Daily Goals of Bestselling Authors Revealed - 2014 RT Convention

It’s okay, you can admit that writing is hard, especially when you see authors are churning out book after book, when you’ve barely written a chapter. Have no fear, because everybody has their own way of doing things! Bestselling authors Leigh Evans, Angie Fox, Charlaine Harris, Darynda Jones, Suzanne McLeod and Chloe Neill shared their creative processes with RT Convention attendees and shared that speed isn’t the be and end all.

The panelists!

The authors all agreed that what’s on the page is more important than the amount of words — it's quality over quantity, folks!

“I can figure out how many days it would take [to write a book], but it never works out,” Charlaine Harris told us, and she wrote the bestselling author of the Sookie Stackhouse series, so she knows.

Moderator Leigh Evans added, “Just write the story. Don’t try and create the world [first].”

Still, most of the authors do set daily goals. Harris tries to write six to eight pages a day, while Evans prefers five to seven. In regards to word count, Angie Fox unconsciously aims for 1,200 to 1,500 words a day.

“If I hit [that number], I know I did well. But if I expect to hit a certain number, I get locked up,” Fox added.

Meanwhile, Suzanne McLeod turns off the word count feature because “I’d be looking at it the whole time!”

Darynda Jones echoed this sentiment and added that she now uses a 500-words-a-day program that “gets you into the habit of writing.” And if 500 words doesn't sound like a lot, it equals two books a year!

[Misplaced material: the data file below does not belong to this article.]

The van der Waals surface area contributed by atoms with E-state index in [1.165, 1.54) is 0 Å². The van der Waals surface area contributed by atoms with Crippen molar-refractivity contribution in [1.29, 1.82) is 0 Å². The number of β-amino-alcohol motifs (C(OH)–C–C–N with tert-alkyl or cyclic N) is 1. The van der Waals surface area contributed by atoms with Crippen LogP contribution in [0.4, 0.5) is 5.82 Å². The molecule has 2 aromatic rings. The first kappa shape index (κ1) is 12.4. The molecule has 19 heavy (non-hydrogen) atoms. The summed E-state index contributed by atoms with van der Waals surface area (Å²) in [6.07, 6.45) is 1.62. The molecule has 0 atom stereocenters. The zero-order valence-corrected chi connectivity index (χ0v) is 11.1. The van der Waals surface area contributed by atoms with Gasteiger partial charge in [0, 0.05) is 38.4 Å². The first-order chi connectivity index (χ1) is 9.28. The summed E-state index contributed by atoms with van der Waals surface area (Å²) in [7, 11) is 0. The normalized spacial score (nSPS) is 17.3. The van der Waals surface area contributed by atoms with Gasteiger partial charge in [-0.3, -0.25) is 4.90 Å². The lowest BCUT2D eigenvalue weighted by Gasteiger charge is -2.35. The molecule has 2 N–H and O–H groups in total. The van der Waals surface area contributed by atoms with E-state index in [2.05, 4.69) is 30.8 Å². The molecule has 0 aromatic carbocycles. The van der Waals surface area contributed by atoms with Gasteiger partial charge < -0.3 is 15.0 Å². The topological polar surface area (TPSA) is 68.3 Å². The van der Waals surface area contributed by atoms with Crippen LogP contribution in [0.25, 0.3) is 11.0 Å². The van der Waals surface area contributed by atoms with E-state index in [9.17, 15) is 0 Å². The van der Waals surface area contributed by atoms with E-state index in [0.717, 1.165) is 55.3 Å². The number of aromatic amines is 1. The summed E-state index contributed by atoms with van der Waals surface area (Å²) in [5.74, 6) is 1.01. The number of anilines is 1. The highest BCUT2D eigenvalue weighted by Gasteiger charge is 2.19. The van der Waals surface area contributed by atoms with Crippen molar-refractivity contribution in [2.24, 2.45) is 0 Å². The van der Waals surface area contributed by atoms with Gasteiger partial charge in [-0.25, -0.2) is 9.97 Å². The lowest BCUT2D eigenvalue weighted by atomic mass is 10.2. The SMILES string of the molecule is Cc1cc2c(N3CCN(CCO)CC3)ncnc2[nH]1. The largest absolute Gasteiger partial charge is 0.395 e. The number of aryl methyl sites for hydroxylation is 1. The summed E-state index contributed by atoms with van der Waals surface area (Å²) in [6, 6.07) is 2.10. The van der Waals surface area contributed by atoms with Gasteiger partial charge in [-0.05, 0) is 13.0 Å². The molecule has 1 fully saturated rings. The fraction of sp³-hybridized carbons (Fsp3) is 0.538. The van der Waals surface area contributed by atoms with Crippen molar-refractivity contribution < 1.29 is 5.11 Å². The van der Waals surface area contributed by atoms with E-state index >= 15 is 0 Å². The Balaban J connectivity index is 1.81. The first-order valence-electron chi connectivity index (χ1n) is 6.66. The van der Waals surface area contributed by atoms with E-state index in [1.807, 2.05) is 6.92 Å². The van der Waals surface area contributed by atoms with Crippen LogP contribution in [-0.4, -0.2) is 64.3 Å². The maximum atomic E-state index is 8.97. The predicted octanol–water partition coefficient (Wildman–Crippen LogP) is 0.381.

When asked how they deal with creative roadblocks, Harris quipped, “I kill someone. That’s the best way to get over the blues. Who’s going to bite the dust?” Who knew the sweet Southern gal had such a dark side?

Neill said the best way to deal with roadblocks is to just, “be out in the world and learn about how people interact and learn new things.”

“When I get stuck, I take a walk and think about it … I know when I’m doing something wrong it’s my subconscious telling me I’m taking [the story] in the wrong direction,” said McLeod. She knows that she needs to figure out the problem before moving ahead. “I need to know what happens now to know what happens next.”

Fox will call her critique partner to talk about what’s not working. She’ll also set the project aside for a few days to calm down before sitting down to read it and fall in love all over again with the project.

The authors also discussed their critique partnerships and beta readers, and all stressed the importance of having someone who will tell you the truth — and who knows your style. They also said it helps to have a partner who is strong where you are weak.

The panel proved to be an encouraging and inspiring session, with many aspiring authors furiously taking notes and absorbing the authors’ advice and suggestions.

We're still covering the RT Convention that rocked New Orleans last week, for more on the exciting happenings, click here.